From Yahweh to Yahoo!: The Religious Roots of the Secular Press

Front Cover
University of Illinois Press, 2002 - Language Arts & Disciplines - 346 pages
0 Reviews
Presenting religion as journalism's silent partner, From Yahweh to Yahoo! provides a fresh and surprising view of the religious impulses at work in the typical newsroom by delving into the largely unexamined parallels between religion and journalism, from the "media" of antiquity to the electronic idolatry of the Internet. Focusing on how the history of religion in the United States has been entwined with the growth of the media, Doug Underwood makes the case that American journalists are rooted in the nation's moral and religious heritage and operate, in important ways, as personifications of the old religious virtues. Underwood traces religion's influence on mass communication from the biblical prophets to the Protestant Reformation, from the muckraker and Social Gospel campaigns of the late nineteenth and early twentieth centuries to the modern age of mass media. While forces have pushed journalists away from identifying themselves with religion, they still approach such secular topics as science, technology, and psychology in reverential ways. This wide-ranging study - hailed by American Journalism as one of the best books in its field - thoughtfully analyzes the press's formulaic coverage of spiritual experience, its failure to cover new and non-Christian religions in America, and the complicity of the mainstream media in launching the religious broadcasting movement.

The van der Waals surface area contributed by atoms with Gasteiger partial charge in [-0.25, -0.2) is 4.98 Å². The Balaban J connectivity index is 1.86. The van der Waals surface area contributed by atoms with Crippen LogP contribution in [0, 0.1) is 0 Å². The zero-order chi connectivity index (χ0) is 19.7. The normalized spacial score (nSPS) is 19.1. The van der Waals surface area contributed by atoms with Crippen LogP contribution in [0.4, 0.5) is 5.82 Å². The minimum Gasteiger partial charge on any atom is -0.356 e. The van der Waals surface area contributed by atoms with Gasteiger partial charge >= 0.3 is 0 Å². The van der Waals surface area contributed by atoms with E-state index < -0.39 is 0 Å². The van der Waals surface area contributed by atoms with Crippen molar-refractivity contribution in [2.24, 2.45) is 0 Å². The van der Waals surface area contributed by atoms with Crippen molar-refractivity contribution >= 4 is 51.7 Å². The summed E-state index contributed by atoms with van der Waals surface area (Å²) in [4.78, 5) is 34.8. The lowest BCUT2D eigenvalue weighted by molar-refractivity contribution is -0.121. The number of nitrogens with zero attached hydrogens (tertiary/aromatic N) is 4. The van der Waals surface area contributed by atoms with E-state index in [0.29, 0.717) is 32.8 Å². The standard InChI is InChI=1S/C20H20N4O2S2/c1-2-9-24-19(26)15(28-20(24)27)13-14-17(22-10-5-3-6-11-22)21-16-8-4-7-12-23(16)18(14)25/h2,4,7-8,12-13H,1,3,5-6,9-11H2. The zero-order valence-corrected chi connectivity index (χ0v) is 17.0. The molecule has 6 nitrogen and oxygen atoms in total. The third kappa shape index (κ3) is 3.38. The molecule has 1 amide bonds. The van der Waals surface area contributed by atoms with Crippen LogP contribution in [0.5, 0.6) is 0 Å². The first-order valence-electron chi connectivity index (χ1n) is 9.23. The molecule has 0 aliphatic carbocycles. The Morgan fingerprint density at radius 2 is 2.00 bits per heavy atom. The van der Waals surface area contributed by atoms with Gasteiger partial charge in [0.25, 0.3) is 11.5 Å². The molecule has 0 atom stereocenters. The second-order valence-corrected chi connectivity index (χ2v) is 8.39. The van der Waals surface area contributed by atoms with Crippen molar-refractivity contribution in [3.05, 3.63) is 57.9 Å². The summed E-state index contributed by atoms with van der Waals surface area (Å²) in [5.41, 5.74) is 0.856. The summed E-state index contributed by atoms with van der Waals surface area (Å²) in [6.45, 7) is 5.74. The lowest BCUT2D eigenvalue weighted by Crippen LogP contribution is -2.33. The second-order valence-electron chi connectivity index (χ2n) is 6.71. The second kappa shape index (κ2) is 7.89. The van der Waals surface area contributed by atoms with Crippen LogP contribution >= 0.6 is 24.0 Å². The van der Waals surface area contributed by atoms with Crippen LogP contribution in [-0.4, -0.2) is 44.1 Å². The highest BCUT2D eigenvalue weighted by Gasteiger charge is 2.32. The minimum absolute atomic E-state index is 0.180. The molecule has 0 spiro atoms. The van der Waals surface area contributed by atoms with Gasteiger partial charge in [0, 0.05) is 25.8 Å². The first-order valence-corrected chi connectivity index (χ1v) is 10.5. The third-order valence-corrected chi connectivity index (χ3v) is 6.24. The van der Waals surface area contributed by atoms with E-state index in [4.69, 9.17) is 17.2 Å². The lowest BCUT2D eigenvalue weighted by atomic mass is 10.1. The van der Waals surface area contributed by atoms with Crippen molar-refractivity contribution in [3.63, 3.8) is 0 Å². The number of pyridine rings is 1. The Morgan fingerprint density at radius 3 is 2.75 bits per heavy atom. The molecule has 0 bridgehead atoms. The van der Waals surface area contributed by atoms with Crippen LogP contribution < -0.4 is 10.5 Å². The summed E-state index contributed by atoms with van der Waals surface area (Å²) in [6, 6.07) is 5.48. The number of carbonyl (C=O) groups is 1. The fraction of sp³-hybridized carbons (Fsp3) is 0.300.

What people are saying - Write a review

We haven't found any reviews in the usual places.

Contents

Moral Outrage and the News
19
Printers Capitalists and the Priesthood
33
Skeptics of Faith or Faith in Skepticism? Enlightening
47
Journalism and
61
Journalists and
76
The Moral Compass of
117
Religious Beliefs of Journalists and Journalists Faith
130
A Study of
148
The Press Politics and Religion in the Public Square
192
Technology Worship and the internet
206
The Newsroom
216
Miracles and Mysteries Minus
233
The Coverage
264
Notes
281
Selected Bibliography
319
Index
331

The Cult of Science and the Scientifically Challenged Press
165
Psychology and
179

Common terms and phrases

References to this book

About the author (2002)

Doug Underwood is an associate professor of communication at the University of Washington.

Bibliographic information